Be For Films touting Sofia and Our Struggles at Cannes
by Fabien Lemercier
- Standing out on the firm’s line-up are the film by Meryem Benm’Barek, which will be unveiled in Un Certain Regard, and the movie by Guillaume Senez, which will screen in the Critics’ Week
Headed up by Pamela Leu, international sales agent Be For Films, the Belgian subsidiary of French group Playtime, will be rocking up at the Film Market of the 71st Cannes Film Festival (8-19 May) with a tantalising line-up that includes two titles being showcased in different selections on the Croisette.
With Sofia [+see also:
interview: Meryem Benm'Barek
film profile], the feature debut by French-Moroccan director Meryem Benm’Barek, which will be having its world premiere in Un Certain Regard, Be For Films hopes to repeat the successful venture it pulled off in the same section of Cannes last year with Montparnasse Bienvenüe [+see also:
interview: Léonor Serraille
film profile], which scooped the Caméra d’Or and notched up some very impressive sales. Produced by Curiosa Films, Sofia revolves around a 20-year-old woman who gives birth illegally in Casablanca after denying her pregnancy. She now has 24 hours to provide a marriage certificate and therefore find the child’s father...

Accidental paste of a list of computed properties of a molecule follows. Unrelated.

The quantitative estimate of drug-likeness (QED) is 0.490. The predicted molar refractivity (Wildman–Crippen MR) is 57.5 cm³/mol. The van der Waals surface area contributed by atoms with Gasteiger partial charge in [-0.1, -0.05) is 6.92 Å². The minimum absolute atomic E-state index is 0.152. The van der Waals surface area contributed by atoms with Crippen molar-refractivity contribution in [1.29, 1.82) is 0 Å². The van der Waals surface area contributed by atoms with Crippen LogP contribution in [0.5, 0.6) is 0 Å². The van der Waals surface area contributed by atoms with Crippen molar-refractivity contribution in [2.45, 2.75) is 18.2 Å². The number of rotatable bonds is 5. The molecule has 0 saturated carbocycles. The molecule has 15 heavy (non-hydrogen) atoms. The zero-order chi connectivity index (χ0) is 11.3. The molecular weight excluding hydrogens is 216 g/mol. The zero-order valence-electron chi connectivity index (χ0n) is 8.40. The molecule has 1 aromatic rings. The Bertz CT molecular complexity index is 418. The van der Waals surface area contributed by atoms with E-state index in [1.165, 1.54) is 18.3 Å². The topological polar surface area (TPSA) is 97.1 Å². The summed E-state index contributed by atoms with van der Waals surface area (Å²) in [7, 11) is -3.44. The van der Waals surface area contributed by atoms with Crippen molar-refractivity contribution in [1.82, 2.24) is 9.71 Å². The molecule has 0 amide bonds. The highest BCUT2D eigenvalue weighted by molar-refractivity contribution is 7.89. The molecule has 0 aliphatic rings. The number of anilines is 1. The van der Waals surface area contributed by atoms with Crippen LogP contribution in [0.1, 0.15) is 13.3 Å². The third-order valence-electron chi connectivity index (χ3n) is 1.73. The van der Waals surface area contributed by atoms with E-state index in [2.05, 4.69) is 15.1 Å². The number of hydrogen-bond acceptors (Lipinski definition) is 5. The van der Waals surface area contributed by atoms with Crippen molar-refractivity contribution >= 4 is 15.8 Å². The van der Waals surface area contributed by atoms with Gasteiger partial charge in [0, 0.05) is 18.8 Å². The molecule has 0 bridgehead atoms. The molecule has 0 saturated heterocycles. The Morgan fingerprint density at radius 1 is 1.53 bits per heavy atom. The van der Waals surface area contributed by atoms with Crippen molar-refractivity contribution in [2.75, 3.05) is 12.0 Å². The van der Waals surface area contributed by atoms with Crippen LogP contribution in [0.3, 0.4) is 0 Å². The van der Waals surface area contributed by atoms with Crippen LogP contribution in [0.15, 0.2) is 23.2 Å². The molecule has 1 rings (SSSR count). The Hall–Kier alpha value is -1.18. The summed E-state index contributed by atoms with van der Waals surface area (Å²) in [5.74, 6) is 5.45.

The second flagship title on Be For Films’ line-up is Our Struggles [+see also:
interview: Guillaume Senez
film profile] by Belgium’s Guillaume Senez. The second feature by the director, who rose to fame at Locarno in 2015 with Keeper [+see also:
interview: Guillaume Senez
interview: Kacey Mottet Klein
film profile], is a Belgian-French co-production that will unspool as a special screening in the Critics’ Week. It has been described by Charles Tesson (the General Delegate of the Cannes parallel section) as a "magnificent portrait of a man seeking to strike a balance between family life and trade union involvement, with an overwhelmingly accurate performance by Romain Duris".
Be For Films will also be pinning its hopes on two movies that will be having their market premieres at Cannes: Stars by the Pound by France’s Marie-Sophie Chambon (see the article) and the Belgian documentary Holy Tour by Valéry Rosier and Méryl Fortunat-Rossi, which whisks us away to the roadside of the Tour de France, on a bend on the Col de l’Izoard mountain pass, in the midst of the fans of the most difficult cycling challenge in the world.
At the Film Market, Pamela Leu’s team will also be topping up sales for The Benefit of the Doubt [+see also:
interview: Samuel Tilman
film profile] by Belgium’s Samuel Tilman and for the Brazilian film Rust by Aly Muritiba (unveiled at the Sundance Film Festival, in the World Cinema Dramatic Competition).
(Translated from French)
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